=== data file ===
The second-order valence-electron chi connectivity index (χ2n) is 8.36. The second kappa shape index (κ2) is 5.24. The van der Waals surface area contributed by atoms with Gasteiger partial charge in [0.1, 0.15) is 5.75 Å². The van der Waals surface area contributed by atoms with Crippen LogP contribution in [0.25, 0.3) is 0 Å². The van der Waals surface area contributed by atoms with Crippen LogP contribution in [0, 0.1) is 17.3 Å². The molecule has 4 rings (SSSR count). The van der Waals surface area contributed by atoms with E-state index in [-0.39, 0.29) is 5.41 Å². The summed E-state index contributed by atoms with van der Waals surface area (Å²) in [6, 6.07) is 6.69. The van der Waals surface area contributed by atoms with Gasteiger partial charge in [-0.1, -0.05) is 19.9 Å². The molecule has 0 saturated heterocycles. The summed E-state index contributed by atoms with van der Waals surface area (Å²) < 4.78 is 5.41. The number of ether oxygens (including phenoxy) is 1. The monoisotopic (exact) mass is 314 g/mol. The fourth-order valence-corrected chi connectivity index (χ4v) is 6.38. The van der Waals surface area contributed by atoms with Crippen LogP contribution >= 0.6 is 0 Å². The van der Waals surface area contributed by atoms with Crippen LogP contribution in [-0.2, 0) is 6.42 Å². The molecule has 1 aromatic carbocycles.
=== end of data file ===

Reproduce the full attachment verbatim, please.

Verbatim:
The second-order valence-electron chi connectivity index (χ2n) is 8.36. The second kappa shape index (κ2) is 5.24. The van der Waals surface area contributed by atoms with Gasteiger partial charge in [0.1, 0.15) is 5.75 Å². The van der Waals surface area contributed by atoms with Crippen LogP contribution in [0.25, 0.3) is 0 Å². The van der Waals surface area contributed by atoms with Crippen LogP contribution in [0, 0.1) is 17.3 Å². The molecule has 4 rings (SSSR count). The van der Waals surface area contributed by atoms with E-state index in [-0.39, 0.29) is 5.41 Å². The summed E-state index contributed by atoms with van der Waals surface area (Å²) in [6, 6.07) is 6.69. The van der Waals surface area contributed by atoms with Gasteiger partial charge in [-0.1, -0.05) is 19.9 Å². The molecule has 0 saturated heterocycles. The summed E-state index contributed by atoms with van der Waals surface area (Å²) < 4.78 is 5.41. The number of ether oxygens (including phenoxy) is 1. The monoisotopic (exact) mass is 314 g/mol. The fourth-order valence-corrected chi connectivity index (χ4v) is 6.38. The van der Waals surface area contributed by atoms with Crippen LogP contribution >= 0.6 is 0 Å². The van der Waals surface area contributed by atoms with Crippen LogP contribution in [-0.2, 0) is 6.42 Å². The molecule has 1 aromatic carbocycles.